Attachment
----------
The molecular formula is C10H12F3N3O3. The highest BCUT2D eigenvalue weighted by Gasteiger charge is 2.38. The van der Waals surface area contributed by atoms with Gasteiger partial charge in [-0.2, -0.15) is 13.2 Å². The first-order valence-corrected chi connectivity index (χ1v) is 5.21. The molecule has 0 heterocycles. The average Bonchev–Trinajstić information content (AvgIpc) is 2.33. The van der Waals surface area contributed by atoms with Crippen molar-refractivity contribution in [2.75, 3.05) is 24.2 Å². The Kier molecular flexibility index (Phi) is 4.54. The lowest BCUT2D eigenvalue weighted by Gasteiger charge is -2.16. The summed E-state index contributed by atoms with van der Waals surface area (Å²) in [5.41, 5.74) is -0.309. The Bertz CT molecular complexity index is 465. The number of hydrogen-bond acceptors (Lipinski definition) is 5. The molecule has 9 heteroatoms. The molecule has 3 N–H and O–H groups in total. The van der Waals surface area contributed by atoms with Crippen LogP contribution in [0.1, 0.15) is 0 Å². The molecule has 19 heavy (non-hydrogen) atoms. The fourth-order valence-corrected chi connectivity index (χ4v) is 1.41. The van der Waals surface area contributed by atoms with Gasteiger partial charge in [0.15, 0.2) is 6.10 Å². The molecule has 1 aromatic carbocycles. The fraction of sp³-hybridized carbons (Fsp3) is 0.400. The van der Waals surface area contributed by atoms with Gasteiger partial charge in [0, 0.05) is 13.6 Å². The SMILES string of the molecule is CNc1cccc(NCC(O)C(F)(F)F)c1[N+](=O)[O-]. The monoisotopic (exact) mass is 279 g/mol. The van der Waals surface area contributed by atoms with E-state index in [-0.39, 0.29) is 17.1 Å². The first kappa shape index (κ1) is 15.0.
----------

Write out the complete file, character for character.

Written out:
The molecular formula is C10H12F3N3O3. The highest BCUT2D eigenvalue weighted by Gasteiger charge is 2.38. The van der Waals surface area contributed by atoms with Gasteiger partial charge in [-0.2, -0.15) is 13.2 Å². The first-order valence-corrected chi connectivity index (χ1v) is 5.21. The molecule has 0 heterocycles. The average Bonchev–Trinajstić information content (AvgIpc) is 2.33. The van der Waals surface area contributed by atoms with Crippen molar-refractivity contribution in [2.75, 3.05) is 24.2 Å². The Kier molecular flexibility index (Phi) is 4.54. The lowest BCUT2D eigenvalue weighted by Gasteiger charge is -2.16. The summed E-state index contributed by atoms with van der Waals surface area (Å²) in [5.41, 5.74) is -0.309. The Bertz CT molecular complexity index is 465. The number of hydrogen-bond acceptors (Lipinski definition) is 5. The molecule has 9 heteroatoms. The molecule has 3 N–H and O–H groups in total. The van der Waals surface area contributed by atoms with Crippen LogP contribution in [0.1, 0.15) is 0 Å². The molecule has 19 heavy (non-hydrogen) atoms. The fourth-order valence-corrected chi connectivity index (χ4v) is 1.41. The van der Waals surface area contributed by atoms with Gasteiger partial charge in [0.15, 0.2) is 6.10 Å². The molecule has 1 aromatic carbocycles. The fraction of sp³-hybridized carbons (Fsp3) is 0.400. The van der Waals surface area contributed by atoms with Gasteiger partial charge in [0, 0.05) is 13.6 Å². The SMILES string of the molecule is CNc1cccc(NCC(O)C(F)(F)F)c1[N+](=O)[O-]. The monoisotopic (exact) mass is 279 g/mol. The van der Waals surface area contributed by atoms with E-state index in [-0.39, 0.29) is 17.1 Å². The first kappa shape index (κ1) is 15.0.